That’s going to be the title of the first non-fiction book I write. I think. Probably. Unless it’s not. But you get the idea. Somewhere along the way I decided it would be a super good idea to turn 30, lose 100lbs, and write a book all in the same year. Hahahaha! I laugh now too. But back in January this seemed like a foregone conclusion.

If I could have predicted what would happen I probably would have just gone back to bed that day instead of embarking on this new journey. But I am glad I didn’t. Nothing in my life today is like it was in January and I am pretty darn grateful for that.

Writing a book is like birthing a baby. And I don’t know nothin’ bout birthin’ no babies. (I had to say that line because everyone who has written anything ever in the world has to write it sometime, right? Now I never have to do it again). But seriously—it IS like giving birth. But more to the point, it’s like being pregnant for 100 years, or however long it takes to finish that book and send it out. But just like being born, the work on the book doesn’t stop. The childrearing has to begin.

I have to edit this puppy. And editing might be—definitely IS—much harder than the first draft. It’s a process that is so unfamiliar to me that I have stumbled a few times. I’ve put the pen down. I’ve been locked in fear and self-doubt about my abilities. But the difference between me as a writer this year and all the other years before, is that I would’ve just put this whole project down and proceeded to get distracted by shiny things. That almost happened.

Friends intervened though, God love ‘em!  They believed in me when I didn’t believe in myself. They asked to read it, and I let them, and they told me what they thought. And they had a lot to say. But you know that none of them said I should learn a trade. And that’s the positive in the mix with all the work I still have to do. Facing that there’s more work to do is a hard thing for your pride, and it’s a hard thing for your mind.

The weight is going to go one pound at a time. The words are going to come one at a time. And then they’re going to get edited and may not even make it to the final draft. The point is I’m nowhere near where I was when I started this thing. I am not in control of the timeline. If I were, I’d be done by now. But one foot in front of the other and I am trusting that the Universe is going to bring me what I need!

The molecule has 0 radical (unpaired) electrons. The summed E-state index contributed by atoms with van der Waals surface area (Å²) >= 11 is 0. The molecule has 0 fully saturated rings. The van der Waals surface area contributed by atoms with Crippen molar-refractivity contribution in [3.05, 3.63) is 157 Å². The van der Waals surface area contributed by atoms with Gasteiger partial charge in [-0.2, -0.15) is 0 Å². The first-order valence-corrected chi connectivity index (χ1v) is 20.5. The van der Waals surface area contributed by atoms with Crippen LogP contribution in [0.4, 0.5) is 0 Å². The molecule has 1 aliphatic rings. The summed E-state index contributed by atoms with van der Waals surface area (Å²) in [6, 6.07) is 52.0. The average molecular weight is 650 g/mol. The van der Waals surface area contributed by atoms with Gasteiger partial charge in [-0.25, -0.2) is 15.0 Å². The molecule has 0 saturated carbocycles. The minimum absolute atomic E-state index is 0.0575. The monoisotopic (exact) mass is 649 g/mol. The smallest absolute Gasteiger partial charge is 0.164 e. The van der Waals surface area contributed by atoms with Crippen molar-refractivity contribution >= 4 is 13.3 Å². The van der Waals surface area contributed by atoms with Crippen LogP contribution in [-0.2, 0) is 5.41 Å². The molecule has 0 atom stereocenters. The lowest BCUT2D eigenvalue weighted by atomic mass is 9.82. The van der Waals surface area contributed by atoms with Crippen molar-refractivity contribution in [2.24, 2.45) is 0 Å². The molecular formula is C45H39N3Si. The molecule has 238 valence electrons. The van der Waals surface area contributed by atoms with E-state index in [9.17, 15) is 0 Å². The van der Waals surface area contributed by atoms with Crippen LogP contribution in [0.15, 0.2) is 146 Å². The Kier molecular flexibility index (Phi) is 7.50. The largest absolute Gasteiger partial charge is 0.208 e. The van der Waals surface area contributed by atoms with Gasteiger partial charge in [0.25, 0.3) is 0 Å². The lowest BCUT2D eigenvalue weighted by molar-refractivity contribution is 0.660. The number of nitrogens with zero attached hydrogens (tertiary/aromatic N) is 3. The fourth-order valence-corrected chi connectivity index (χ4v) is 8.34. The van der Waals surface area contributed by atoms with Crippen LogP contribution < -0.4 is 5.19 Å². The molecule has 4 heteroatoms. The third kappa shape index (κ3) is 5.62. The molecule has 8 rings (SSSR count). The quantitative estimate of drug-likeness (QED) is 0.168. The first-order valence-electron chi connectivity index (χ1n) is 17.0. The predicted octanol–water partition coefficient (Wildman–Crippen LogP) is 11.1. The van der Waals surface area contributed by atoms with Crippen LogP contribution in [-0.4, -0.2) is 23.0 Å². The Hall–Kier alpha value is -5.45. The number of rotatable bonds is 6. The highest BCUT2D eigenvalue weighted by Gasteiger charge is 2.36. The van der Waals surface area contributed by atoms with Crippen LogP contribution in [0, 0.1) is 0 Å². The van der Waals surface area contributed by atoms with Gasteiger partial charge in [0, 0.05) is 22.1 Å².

Until next time,

 

~V


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On Fear

So I disappeared for a bit. I’m sure ya’ll understand why. See, writers are very sensitive people. We’re also bakers, DVR-monsters, runners, parents, besties, and employees with regular 9-5s. Most of those apply to me. But one thing we writers are, though sometimes we loathe to admit it, especially when we are new, is AFRAID. That’s right, we’re chock full of fear.

For a few weeks I just could not bring myself to look at or work on my novel. The amount of work it took to finish it overwhelmed me from even fixing one paragraph or writing a fresh page of dialogue. Was I really sure I wanted this dream? But then I remembered something. Nothing worth having is easy. And if I wanted this dream of becoming a writer, who was going to take it away from me, but me?

So I talked to my therapist, ha-more on that later, and I joined another group that involves people, places, and things, and it took me a while, but one day I had that “lightning bolt” moment. I wrote six pages and edited them in the span of one morning. After finishing a wonderful craft book on opening hooks, the whole beginning of my book changed. A scene I hadn’t even conceived of last year when I wrote the words “The End” for the first time, suddenly formed in my mind.

The scene was not perfect and even as I write this blog post to you there are still many things to be done. But the point is I wrote it. And then I was brave enough to send it out into the world.

Gentle readers, that’s what I want to tell you most of all in this post. You’ve got to just get out of your own way and let your words out in the world. Because the help that you need to fix the pages is out there in the world. Believe it or not, no matter how long you pour over the words, you’re going to make some mistakes. Shocking, I know. But people won’t hate you for them. And they won’t stop reading your work or giving you advice just because they don’t get a perfect first draft.

I’m going to have a lot of thank-you’s to put in this first novel of mine, WHEN it hits the shelves.

 

Until next time,
~V


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The Big Jump

So today I did something CRAZY. It was insane. I really probably shouldn’t have done it. Someone should have stopped me. OK. You can’t un-ring a bell, so I’m just going to say it. I set a meeting with an agent and an editor. That’s right—when I go to RWA in July I will be meeting with an agent and an editor to pitch them my novel.

That silence you hear is me sitting and staring blankly at the computer screen when that window that read ‘appointment set’ flashed on my screen. I got caught up, you see. The RWA members that placed in the Golden Heart contest got first dibs, then PRO and PAN members, and then general membership. I figured that by today there would be so many slots taken up that I better try immediately to get my name down or I might not have a chance at all.

Turns out I was both right and wrong. Editor appointments seemed to have been filled so quickly that I went through several selections before I found a window of time that worked. It’s important to remember if you’re a newbie out there (well newer than me anyway) that you cannot just pitch to anyone. The line, publisher, editor, agent must all be looking for material that your novel fits. If not, it doesn’t matter if you’ve written the next Gone with the Wind, if that agent is only looking YA, you’re out of luck in that meeting.